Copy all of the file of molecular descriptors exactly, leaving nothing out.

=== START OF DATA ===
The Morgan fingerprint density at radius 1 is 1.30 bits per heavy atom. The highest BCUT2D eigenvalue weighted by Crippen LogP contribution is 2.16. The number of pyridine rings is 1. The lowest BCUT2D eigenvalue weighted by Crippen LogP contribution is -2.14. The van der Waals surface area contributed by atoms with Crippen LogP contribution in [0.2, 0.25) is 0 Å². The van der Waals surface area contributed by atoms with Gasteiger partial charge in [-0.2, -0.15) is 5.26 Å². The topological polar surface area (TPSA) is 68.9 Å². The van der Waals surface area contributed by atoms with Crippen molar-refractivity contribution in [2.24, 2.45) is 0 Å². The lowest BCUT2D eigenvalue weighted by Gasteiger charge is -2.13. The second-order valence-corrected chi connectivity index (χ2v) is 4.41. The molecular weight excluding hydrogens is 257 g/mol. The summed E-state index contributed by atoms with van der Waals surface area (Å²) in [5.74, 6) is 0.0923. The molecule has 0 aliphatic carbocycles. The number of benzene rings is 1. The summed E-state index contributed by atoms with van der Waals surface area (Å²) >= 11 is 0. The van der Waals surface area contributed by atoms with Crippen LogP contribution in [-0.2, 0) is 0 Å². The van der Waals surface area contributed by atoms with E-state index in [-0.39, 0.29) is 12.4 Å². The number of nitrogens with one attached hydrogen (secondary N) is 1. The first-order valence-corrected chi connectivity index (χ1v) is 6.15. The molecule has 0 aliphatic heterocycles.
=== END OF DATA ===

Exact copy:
The Morgan fingerprint density at radius 1 is 1.30 bits per heavy atom. The highest BCUT2D eigenvalue weighted by Crippen LogP contribution is 2.16. The number of pyridine rings is 1. The lowest BCUT2D eigenvalue weighted by Crippen LogP contribution is -2.14. The van der Waals surface area contributed by atoms with Crippen LogP contribution in [0.2, 0.25) is 0 Å². The van der Waals surface area contributed by atoms with Gasteiger partial charge in [-0.2, -0.15) is 5.26 Å². The topological polar surface area (TPSA) is 68.9 Å². The van der Waals surface area contributed by atoms with Crippen molar-refractivity contribution in [2.24, 2.45) is 0 Å². The lowest BCUT2D eigenvalue weighted by Gasteiger charge is -2.13. The second-order valence-corrected chi connectivity index (χ2v) is 4.41. The molecular weight excluding hydrogens is 257 g/mol. The summed E-state index contributed by atoms with van der Waals surface area (Å²) in [5.74, 6) is 0.0923. The molecule has 0 aliphatic carbocycles. The number of benzene rings is 1. The summed E-state index contributed by atoms with van der Waals surface area (Å²) >= 11 is 0. The van der Waals surface area contributed by atoms with Crippen LogP contribution in [-0.2, 0) is 0 Å². The van der Waals surface area contributed by atoms with E-state index in [-0.39, 0.29) is 12.4 Å². The number of nitrogens with one attached hydrogen (secondary N) is 1. The first-order valence-corrected chi connectivity index (χ1v) is 6.15. The molecule has 0 aliphatic heterocycles.